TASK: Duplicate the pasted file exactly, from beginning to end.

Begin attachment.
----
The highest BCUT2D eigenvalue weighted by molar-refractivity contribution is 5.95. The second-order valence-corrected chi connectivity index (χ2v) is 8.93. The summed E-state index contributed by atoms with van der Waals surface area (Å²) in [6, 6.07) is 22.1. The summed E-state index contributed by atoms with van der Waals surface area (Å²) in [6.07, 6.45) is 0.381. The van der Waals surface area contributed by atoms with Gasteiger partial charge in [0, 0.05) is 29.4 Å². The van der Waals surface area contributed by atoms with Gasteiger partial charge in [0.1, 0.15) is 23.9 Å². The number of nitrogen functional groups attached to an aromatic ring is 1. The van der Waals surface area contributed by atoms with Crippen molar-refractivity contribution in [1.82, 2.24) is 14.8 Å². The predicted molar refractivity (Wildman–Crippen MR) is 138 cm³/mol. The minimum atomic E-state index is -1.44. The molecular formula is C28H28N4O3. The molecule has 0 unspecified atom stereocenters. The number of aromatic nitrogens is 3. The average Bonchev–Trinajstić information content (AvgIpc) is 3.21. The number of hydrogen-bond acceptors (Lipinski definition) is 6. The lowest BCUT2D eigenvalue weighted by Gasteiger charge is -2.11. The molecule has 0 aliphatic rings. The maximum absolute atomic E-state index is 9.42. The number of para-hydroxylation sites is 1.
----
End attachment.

The highest BCUT2D eigenvalue weighted by molar-refractivity contribution is 5.95. The second-order valence-corrected chi connectivity index (χ2v) is 8.93. The summed E-state index contributed by atoms with van der Waals surface area (Å²) in [6, 6.07) is 22.1. The summed E-state index contributed by atoms with van der Waals surface area (Å²) in [6.07, 6.45) is 0.381. The van der Waals surface area contributed by atoms with Gasteiger partial charge in [0, 0.05) is 29.4 Å². The van der Waals surface area contributed by atoms with Gasteiger partial charge in [0.1, 0.15) is 23.9 Å². The number of nitrogen functional groups attached to an aromatic ring is 1. The van der Waals surface area contributed by atoms with Crippen molar-refractivity contribution in [1.82, 2.24) is 14.8 Å². The predicted molar refractivity (Wildman–Crippen MR) is 138 cm³/mol. The minimum atomic E-state index is -1.44. The molecular formula is C28H28N4O3. The molecule has 0 unspecified atom stereocenters. The number of aromatic nitrogens is 3. The average Bonchev–Trinajstić information content (AvgIpc) is 3.21. The number of hydrogen-bond acceptors (Lipinski definition) is 6. The lowest BCUT2D eigenvalue weighted by Gasteiger charge is -2.11. The molecule has 0 aliphatic rings. The maximum absolute atomic E-state index is 9.42. The number of para-hydroxylation sites is 1.